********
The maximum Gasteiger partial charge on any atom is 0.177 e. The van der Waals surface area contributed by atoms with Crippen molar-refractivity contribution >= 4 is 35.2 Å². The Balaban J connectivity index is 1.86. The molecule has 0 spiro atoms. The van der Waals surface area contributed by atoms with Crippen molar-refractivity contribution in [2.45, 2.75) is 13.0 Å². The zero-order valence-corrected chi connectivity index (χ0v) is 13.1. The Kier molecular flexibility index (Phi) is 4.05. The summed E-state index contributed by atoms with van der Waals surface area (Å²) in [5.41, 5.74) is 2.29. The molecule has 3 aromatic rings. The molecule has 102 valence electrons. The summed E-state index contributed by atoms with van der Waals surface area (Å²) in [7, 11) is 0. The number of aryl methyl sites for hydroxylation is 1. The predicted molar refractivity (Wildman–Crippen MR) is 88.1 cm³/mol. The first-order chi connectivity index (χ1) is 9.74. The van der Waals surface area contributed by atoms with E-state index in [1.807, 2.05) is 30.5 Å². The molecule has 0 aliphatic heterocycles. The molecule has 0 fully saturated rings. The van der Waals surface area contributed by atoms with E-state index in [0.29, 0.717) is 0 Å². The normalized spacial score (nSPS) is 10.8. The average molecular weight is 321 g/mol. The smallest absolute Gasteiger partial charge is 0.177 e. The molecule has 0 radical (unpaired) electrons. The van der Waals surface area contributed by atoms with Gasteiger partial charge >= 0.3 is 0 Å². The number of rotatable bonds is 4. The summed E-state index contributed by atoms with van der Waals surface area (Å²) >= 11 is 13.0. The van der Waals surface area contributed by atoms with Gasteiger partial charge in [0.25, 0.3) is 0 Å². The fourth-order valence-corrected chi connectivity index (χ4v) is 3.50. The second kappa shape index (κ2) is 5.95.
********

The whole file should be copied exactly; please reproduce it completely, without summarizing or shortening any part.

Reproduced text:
The maximum Gasteiger partial charge on any atom is 0.177 e. The van der Waals surface area contributed by atoms with Crippen molar-refractivity contribution >= 4 is 35.2 Å². The Balaban J connectivity index is 1.86. The molecule has 0 spiro atoms. The van der Waals surface area contributed by atoms with Crippen molar-refractivity contribution in [2.45, 2.75) is 13.0 Å². The zero-order valence-corrected chi connectivity index (χ0v) is 13.1. The Kier molecular flexibility index (Phi) is 4.05. The summed E-state index contributed by atoms with van der Waals surface area (Å²) in [5.41, 5.74) is 2.29. The molecule has 3 aromatic rings. The molecule has 102 valence electrons. The summed E-state index contributed by atoms with van der Waals surface area (Å²) in [7, 11) is 0. The number of aryl methyl sites for hydroxylation is 1. The predicted molar refractivity (Wildman–Crippen MR) is 88.1 cm³/mol. The first-order chi connectivity index (χ1) is 9.74. The van der Waals surface area contributed by atoms with E-state index in [1.807, 2.05) is 30.5 Å². The molecule has 0 aliphatic heterocycles. The molecule has 0 fully saturated rings. The van der Waals surface area contributed by atoms with E-state index in [0.29, 0.717) is 0 Å². The normalized spacial score (nSPS) is 10.8. The average molecular weight is 321 g/mol. The smallest absolute Gasteiger partial charge is 0.177 e. The molecule has 0 radical (unpaired) electrons. The van der Waals surface area contributed by atoms with Gasteiger partial charge >= 0.3 is 0 Å². The number of rotatable bonds is 4. The summed E-state index contributed by atoms with van der Waals surface area (Å²) >= 11 is 13.0. The van der Waals surface area contributed by atoms with Gasteiger partial charge in [0.25, 0.3) is 0 Å². The fourth-order valence-corrected chi connectivity index (χ4v) is 3.50. The second kappa shape index (κ2) is 5.95.